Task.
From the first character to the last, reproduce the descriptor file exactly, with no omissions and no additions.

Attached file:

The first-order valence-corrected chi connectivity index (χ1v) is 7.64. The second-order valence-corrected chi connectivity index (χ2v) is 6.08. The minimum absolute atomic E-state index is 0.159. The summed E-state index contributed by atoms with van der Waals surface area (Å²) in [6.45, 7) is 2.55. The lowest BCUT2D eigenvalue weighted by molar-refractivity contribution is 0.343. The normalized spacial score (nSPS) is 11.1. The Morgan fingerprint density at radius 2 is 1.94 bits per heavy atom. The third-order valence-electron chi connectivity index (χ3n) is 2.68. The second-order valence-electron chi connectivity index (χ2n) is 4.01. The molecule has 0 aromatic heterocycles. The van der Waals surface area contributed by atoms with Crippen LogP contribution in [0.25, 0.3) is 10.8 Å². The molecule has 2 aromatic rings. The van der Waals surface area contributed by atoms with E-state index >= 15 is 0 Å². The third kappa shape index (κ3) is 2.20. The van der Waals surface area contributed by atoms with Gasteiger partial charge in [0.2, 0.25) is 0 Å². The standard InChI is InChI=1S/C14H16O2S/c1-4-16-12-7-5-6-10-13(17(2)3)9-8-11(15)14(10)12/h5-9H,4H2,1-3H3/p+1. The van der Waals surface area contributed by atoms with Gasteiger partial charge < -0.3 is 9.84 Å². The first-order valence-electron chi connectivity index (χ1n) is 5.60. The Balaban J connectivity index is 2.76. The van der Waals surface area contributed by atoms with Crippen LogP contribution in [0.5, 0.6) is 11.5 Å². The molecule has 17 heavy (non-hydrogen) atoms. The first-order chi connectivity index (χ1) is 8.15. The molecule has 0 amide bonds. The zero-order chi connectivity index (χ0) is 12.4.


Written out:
The first-order valence-corrected chi connectivity index (χ1v) is 7.64. The second-order valence-corrected chi connectivity index (χ2v) is 6.08. The minimum absolute atomic E-state index is 0.159. The summed E-state index contributed by atoms with van der Waals surface area (Å²) in [6.45, 7) is 2.55. The lowest BCUT2D eigenvalue weighted by molar-refractivity contribution is 0.343. The normalized spacial score (nSPS) is 11.1. The Morgan fingerprint density at radius 2 is 1.94 bits per heavy atom. The third-order valence-electron chi connectivity index (χ3n) is 2.68. The second-order valence-electron chi connectivity index (χ2n) is 4.01. The molecule has 0 aromatic heterocycles. The van der Waals surface area contributed by atoms with Crippen LogP contribution in [0.25, 0.3) is 10.8 Å². The molecule has 2 aromatic rings. The van der Waals surface area contributed by atoms with E-state index >= 15 is 0 Å². The third kappa shape index (κ3) is 2.20. The van der Waals surface area contributed by atoms with Gasteiger partial charge in [0.2, 0.25) is 0 Å². The standard InChI is InChI=1S/C14H16O2S/c1-4-16-12-7-5-6-10-13(17(2)3)9-8-11(15)14(10)12/h5-9H,4H2,1-3H3/p+1. The van der Waals surface area contributed by atoms with Gasteiger partial charge < -0.3 is 9.84 Å². The first-order valence-electron chi connectivity index (χ1n) is 5.60. The Balaban J connectivity index is 2.76. The van der Waals surface area contributed by atoms with Crippen LogP contribution in [0.5, 0.6) is 11.5 Å². The molecule has 17 heavy (non-hydrogen) atoms. The first-order chi connectivity index (χ1) is 8.15. The molecule has 0 amide bonds. The zero-order chi connectivity index (χ0) is 12.4.